You can use the same recipe (and much the same technique) to turn this into pizza dough, or even small crusty rolls. The keys are:

1. The “sponge”: half the flour, all the water/honey, all the yeast, risen up and stirred down at least twice. NO SALT YET! This develops the flavor.

2. The no oil nature of this recipe. Oil the pan ONLY. No oil in the dough.

3. The brushing of the water. It creates the steam that professional bakers use to achieve maximum crustiness.

4. The super-hot oven.

I don’t think this recipe is for you lucky duck New Yorkers and San Franciscans and other urban dwellers who can just pop around to the boulangerie to grab a perfect baguette or bâtard, but if you’re like me and can’t do that–or, like many of us–can’t afford a $4 loaf of bread, this yields a mighty satisfying substitute.

Also, if I may be permitted a little bookish rant: Michael Pollan makes baking good bread sound WAY TOO HARD in his new book, Cooked. And it’s not. It’s just. Not.

What are some things YOU’VE learned to make because you could afford to buy them–or because they weren’t available where you were?

Is That Bikini Video–and the ‘modesty’ movement–really about nostalgia?

Nostalgia is big right now. From Michael Pollan’s new panegyric on “traditional” food preparation, Cooked, to ModCloth.com, all things Mad Men (or previous) seem to be ‘in,’ down to hula hoops, bright red lipstick, ‘vintage’-style, well, everything, and grave suspicion of some of the best that modern science has had to offer, like vaccines and antibiotics.

While I love a beautiful mid-century style (dress, phone, desk) as much as the next twenty- or thirty-something, I really don’t love other aspects of nostalgic thinking.

Reading Michael Pollan’s latest—where he bemoans the overly sterile condition of the modern world, where our ‘guts’ are no longer properly ‘colonized’ by all sorts of ‘friendly bacteria’—I couldn’t help thinking that his was a longing that could only be experienced by someone with good health insurance in a developed country who gets to engage bacteria (friendly or otherwise) solely on his own terms. It’s a little harder to be starry-eyed about the benefits of the friendly bacteria and the evils of pasteurization when you are living in a place that still regularly sees outbreaks of typhoid and tuberculosis.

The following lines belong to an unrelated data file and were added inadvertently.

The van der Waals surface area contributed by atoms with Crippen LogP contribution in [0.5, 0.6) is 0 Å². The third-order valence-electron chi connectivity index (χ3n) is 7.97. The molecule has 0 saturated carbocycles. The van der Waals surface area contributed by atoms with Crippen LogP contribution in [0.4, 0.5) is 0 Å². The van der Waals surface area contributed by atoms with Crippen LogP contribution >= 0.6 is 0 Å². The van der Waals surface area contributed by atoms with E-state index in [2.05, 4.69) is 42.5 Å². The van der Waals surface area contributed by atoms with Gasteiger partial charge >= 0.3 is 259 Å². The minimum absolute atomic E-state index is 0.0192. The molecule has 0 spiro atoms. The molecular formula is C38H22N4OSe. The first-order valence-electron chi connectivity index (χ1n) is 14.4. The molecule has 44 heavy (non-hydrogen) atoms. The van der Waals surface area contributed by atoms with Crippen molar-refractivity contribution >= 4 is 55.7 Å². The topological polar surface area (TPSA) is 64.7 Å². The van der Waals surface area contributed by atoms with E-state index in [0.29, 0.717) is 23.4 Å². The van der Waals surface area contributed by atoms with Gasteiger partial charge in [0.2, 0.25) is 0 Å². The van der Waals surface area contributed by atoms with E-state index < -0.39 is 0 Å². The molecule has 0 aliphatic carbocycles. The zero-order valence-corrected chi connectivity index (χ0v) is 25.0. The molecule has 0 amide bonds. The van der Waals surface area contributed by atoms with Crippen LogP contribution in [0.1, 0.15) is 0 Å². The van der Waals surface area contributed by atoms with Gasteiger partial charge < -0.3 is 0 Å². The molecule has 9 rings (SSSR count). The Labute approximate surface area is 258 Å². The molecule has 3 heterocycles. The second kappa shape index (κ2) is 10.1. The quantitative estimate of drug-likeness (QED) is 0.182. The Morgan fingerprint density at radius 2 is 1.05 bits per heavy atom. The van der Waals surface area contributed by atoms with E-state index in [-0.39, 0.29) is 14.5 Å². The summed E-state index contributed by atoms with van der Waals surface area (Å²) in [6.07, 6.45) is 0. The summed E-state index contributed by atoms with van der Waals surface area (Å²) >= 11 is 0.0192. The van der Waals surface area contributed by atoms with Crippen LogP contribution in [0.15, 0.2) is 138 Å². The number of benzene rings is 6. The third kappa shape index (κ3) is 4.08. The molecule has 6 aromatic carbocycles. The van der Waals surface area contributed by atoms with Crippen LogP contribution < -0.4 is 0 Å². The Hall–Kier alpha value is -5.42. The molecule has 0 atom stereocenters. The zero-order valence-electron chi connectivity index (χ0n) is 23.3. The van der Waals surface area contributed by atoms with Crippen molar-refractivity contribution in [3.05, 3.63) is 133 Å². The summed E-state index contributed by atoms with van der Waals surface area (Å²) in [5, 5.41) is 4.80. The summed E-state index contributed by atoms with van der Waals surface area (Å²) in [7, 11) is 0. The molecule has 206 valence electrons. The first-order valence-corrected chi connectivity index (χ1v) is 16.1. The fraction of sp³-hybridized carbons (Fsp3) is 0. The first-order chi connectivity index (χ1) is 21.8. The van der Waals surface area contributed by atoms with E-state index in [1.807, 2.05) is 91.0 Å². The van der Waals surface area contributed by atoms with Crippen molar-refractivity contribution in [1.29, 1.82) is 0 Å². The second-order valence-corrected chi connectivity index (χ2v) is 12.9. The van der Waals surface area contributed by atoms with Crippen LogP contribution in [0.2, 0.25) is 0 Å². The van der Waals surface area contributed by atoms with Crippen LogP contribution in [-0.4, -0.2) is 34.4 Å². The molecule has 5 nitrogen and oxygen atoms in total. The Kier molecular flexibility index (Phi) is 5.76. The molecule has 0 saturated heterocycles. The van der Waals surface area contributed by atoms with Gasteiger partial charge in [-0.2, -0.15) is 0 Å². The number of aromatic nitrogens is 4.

It’s equally difficult to see vaccine suspicion sympathetically when every time you go shopping you pass by people who’ve been permanently disabled by polio, only a few of whom have ‘luxuries’ like wheelchairs and crutches.

Recently I read and reviewed two very different books that deal with forms of popular nostalgia: Emily Matchar’s Homeward Bound, about the “new domesticity,” and Valerie Weaver-Zercher’s Thrill of the Chaste, a study of the popularity of Amish romance novels. Each points out the ways in which consumers (of products and of ideas) pick and mix elements of a longed-for culture to create a kind of bricolage, a nostalgic quilt of comforting impressions to curl up under.

But, to do this, we have to ignore un-picturesque or unsavory aspects of the culture(s) from which we’re borrowing. One can wax nostalgic about the virtues and protective benefits of friendly bacteria when one hasn’t buried a child (or children) from a strain of unfriendly bacteria.

Really, doesn’t this happen all the time? John Piper seems terribly nostalgic for the time when, as Archie Bunker sang, “girls were girls and men were men,” and many evangelical values touted as ‘biblical’ are really just grounded in nostalgia for “how we think (certain) things were” in the 1950s (or the 1850s, as the case may be), all while seeming to forget—or at least, to compartmentalize—elements of culture that went right along with ‘traditional gender roles,’ like Victorian gentlemen’s tendency to keep wives ‘pure’ by visiting mistresses, child labor, and Jim Crow.

I do wonder if something similar is happening with the ‘modesty’ movement in evangelicalism these days, and I was particularly intrigued by the popular Q talk on the ‘evolution of the bikini,’ where the alternative to contemporary and ‘immodest’ bikinis is presented as…you guessed it…50s and 60s inspired vintage styles. You can check out my contribution to a her.meneutics group post here, but first, can someone tell me how Audrey Hepburn in a bikini is less modest than Marilyn Monroe in a one piece?

I mean, besides the fact that she’s wearing a coat over it.

(Kind of proves the point my friend Caryn makes in the post…)

You may also like to see:

my review of Emily Matchar’s Homeward Bound.

my post about Michael Pollan’s new book, Cooked.

my friend Tim’s (another Tim…not husband Tim!) post about the “Ungodliness of Nostalgia”